Haiku is an ancient form of Japanese poetry often containing a total of 17 syllables shared between three lines, arranged in a pattern of 5-7-5, he explains to me. The lines rarely rhyme. A haiku does not tell the whole story, but leaves it to the imagination of the readers. “Haikus are capable of expressing a range of emotions,” he said. “They mostly depict emotions such as love, sadness, and memories of the past. Earlier, haikus have even expressed political thoughts.”
Traditionally, haiku emerges from emotions such as love and hate. But for Kato San, the motivation to write haiku comes from events and people living around him, as well as past memories. “Haikus are most often leavened by a seasoning of emotion and depict aspects of human behaviour,” he said.
In the 17th century, two masters arose who elevated haikai to new levels of popularity: Matsuo Bashō (1644–1694) and Ueshima Onitsura (1661–1738). Kato San counts Bashō as his most favourite haiku poet, the shorthand for classical Japanese literature in the world today. Bashō is credited to have raised the haikai genre from a playful game of wit to sublime poetry. He is globally revered as a saint of poetry in Japan.
The best-known Japanese haiku is Bashō‘s “old pond”:
It could be roughly translated as the following:
old pond . . .
a frog leaps in
However, Kato San’s favorite haiku by Basho is:
Gathering the rains of May,
How swiftly it flows,
The Mogami River
Haiku and the world: The Future of Haiku
Haiku has been so popular in the world that in February 2008, the World Haiku Festival was held in Bangalore, gathering haijin (haiku poets) from all over India and Bangladesh, as well as from Europe and the United States.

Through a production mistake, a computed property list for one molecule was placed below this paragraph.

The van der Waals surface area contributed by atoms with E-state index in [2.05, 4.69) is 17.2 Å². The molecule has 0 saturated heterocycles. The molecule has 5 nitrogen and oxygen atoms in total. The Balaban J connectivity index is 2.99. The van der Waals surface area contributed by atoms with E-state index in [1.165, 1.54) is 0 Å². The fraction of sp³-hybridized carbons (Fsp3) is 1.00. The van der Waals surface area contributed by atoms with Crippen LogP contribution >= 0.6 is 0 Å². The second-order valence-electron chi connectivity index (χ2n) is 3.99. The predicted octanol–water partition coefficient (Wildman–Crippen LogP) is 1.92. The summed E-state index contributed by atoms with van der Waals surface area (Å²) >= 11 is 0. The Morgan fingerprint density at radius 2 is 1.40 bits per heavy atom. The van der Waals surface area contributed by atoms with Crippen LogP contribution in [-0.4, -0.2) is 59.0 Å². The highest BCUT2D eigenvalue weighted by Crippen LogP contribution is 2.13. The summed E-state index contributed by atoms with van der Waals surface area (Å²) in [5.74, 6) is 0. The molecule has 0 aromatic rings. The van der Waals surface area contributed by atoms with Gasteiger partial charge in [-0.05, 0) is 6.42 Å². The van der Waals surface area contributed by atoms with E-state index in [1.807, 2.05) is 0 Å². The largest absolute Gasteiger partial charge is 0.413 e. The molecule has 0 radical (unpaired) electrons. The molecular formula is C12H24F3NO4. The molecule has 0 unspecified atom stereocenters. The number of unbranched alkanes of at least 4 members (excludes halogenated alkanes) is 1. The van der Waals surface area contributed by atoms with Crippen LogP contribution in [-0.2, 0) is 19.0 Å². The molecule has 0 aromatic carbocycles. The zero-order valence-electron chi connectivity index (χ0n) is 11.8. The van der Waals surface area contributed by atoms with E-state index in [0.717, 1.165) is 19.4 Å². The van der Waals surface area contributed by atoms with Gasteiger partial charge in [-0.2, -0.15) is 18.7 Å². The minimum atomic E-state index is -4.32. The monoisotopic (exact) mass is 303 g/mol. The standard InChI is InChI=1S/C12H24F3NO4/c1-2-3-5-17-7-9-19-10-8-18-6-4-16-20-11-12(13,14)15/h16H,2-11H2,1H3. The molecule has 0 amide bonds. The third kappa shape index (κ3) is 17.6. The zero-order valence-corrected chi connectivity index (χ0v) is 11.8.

However, because of the constant cultural evolution, there is a need to change the strict rules around haiku. In a speech delivered at the National University of Singapore (NUS) last year, Kato San argued that with globalization, we have to rethink the future of haiku. “Should haiku still be strictly bound to its traditional structure and rules?” he questioned. “Haiku has reached the height of its popularity in our contemporary culture and we should now explore what the new world can offer to our haiku adventures,” he added. “Haiku can be about scorching deserts or freezing cold tundra. I hope that we are able to focus on more adventures that we explore rather than restrictions of traditional haiku.”
That’s why Kato San has launched a blog, Lyrical Haiku (http://lyricalhaiku.blogspot.sg) in Singapore featuring his personal collection of haiku that explores themes of love, joy, pain and hope. A blog combining both visual and literary art, the blog publishes new content weekly in Japanese and English.
When I asked him why started his haiku blog, he said, “I started the blog to encourage haiku writing and also to show my haiku to the public.”
“In my blog, I have chosen to elaborate the background and the story behind each haiku in the form of a prose as well as with a photo,” he said. “With this new format of haiku, I hope that more people can appreciate Haiku as a form of expression. Today, I am pleased that several haiku masters such as Ishi Kanta are here with us to see my haiku blog come to fruition.”
Renowned author and haiku poet Ishi Kanta came to Singapore to celebrate the launch of the blog. “We are glad to be here to celebrate Kato’s haiku blogsite launch,” he said. “Haiku is one of the shortest form of poetry and it is gaining popularity around the world. In fact, haiku can now be found in the textbooks of English, French and German speaking primary schools. We are entering a rapidly changing era that is so wonderful and yet complicated. This is not an era that we can convey our feelings to others in a long and leisurely manner. The manner that conveys one’s thoughts in the shortest way is very much in trend. From this point of view, haiku is the best fit for this era and can be called the literature of the era.”
By the time our interview got over, the rains had stopped. I said goodbye to Kato San. He stood up and offered me his hand with a smile. I left the place with the memories of his long, artistic fingers and his warm smile. Outside, dusk was gathering and the white walls and corridors of the Raffles Hotel looked like priests and nuns in white robes hurrying into their chambers for a spiritual reverie.